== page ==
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Threshold of hyperglycaemia associated with mortality in critically ill patients: a multicentre, prospective, observational study using continuous glucose monitoring.

Diabetologia 2024 April 4
AIMS/HYPOTHESIS: Continuous glucose monitoring (CGM) provides comprehensive information on the exposure to dysglycaemia. This study aimed to investigate the threshold of hyperglycaemia related to mortality risk in critically ill patients using CGM technology.

METHODS: A total of 293 adult critically ill patients admitted to intensive care units of five medical centres were prospectively included between May 2020 and November 2021. Participants wore intermittently scanned CGM for a median of 12.0 days. The relationships between different predefined time above ranges (TARs), with the thresholds of hyperglycaemia ranging from 7.8 to 13.9 mmol/l (140-250 mg/dl), and in-hospital mortality risk were assessed by multivariate Cox proportional regression analysis. Time in ranges (TIRs) of 3.9 mmol/l (70 mg/dl) to the predefined hyperglycaemic thresholds were also assessed.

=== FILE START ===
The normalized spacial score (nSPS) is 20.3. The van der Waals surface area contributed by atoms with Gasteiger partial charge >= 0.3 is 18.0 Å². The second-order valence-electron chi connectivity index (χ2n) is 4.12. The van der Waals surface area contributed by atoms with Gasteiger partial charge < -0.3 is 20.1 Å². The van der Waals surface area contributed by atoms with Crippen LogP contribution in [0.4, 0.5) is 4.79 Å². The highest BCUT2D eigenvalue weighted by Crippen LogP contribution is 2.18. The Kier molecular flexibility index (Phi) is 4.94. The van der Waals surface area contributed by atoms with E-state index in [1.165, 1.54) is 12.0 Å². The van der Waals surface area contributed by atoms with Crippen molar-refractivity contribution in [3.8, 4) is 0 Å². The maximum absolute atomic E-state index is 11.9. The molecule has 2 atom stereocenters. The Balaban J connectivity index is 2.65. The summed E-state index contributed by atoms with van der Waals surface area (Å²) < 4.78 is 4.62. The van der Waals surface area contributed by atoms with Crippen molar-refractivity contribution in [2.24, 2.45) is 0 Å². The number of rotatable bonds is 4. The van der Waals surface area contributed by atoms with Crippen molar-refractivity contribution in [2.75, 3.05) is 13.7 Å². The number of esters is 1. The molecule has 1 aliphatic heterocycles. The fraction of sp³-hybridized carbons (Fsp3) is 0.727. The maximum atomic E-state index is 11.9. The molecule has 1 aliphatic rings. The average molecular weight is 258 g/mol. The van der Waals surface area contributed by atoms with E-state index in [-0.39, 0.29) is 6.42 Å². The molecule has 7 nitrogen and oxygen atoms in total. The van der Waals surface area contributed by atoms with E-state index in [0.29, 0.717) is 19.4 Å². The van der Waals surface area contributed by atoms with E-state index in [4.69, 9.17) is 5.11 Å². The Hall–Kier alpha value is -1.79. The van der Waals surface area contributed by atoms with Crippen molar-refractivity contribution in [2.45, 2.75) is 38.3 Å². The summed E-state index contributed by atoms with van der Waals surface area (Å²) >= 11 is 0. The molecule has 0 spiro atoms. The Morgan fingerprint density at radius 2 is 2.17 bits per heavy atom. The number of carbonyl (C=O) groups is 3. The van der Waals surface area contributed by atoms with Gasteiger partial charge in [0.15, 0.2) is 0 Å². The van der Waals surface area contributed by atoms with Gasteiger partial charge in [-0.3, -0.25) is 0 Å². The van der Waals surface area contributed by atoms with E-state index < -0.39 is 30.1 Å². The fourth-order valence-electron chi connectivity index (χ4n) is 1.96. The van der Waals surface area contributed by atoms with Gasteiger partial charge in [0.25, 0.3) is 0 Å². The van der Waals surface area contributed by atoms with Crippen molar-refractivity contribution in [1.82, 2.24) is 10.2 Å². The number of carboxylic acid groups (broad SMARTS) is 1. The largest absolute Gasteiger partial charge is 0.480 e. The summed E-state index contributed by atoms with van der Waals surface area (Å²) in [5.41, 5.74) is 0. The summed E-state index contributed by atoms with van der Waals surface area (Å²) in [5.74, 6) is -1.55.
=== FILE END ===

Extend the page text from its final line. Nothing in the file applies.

RESULTS: Overall, 66 (22.5%) in-hospital deaths were identified. Only TARs with a threshold of 10.5 mmol/l (190 mg/dl) or above were significantly associated with the risk of in-hospital mortality, after adjustment for covariates. Furthermore, as the thresholds for TAR increased from 10.5 mmol/l to 13.9 mmol/l (190 mg/dl to 250 mg/dl), the hazards of in-hospital mortality increased incrementally with every 10% increase in TARs. Similar results were observed concerning the associations between TIRs with various upper thresholds and in-hospital mortality risk. For per absolute 10% decrease in TIR 3.9-10.5 mmol/l (70-190 mg/dl), the risk of in-hospital mortality was increased by 12.1% (HR 1.121 [95% CI 1.003, 1.253]).

CONCLUSIONS/INTERPRETATION: A glucose level exceeding 10.5 mmol/l (190 mg/dl) was significantly associated with higher risk of in-hospital mortality in critically ill patients.

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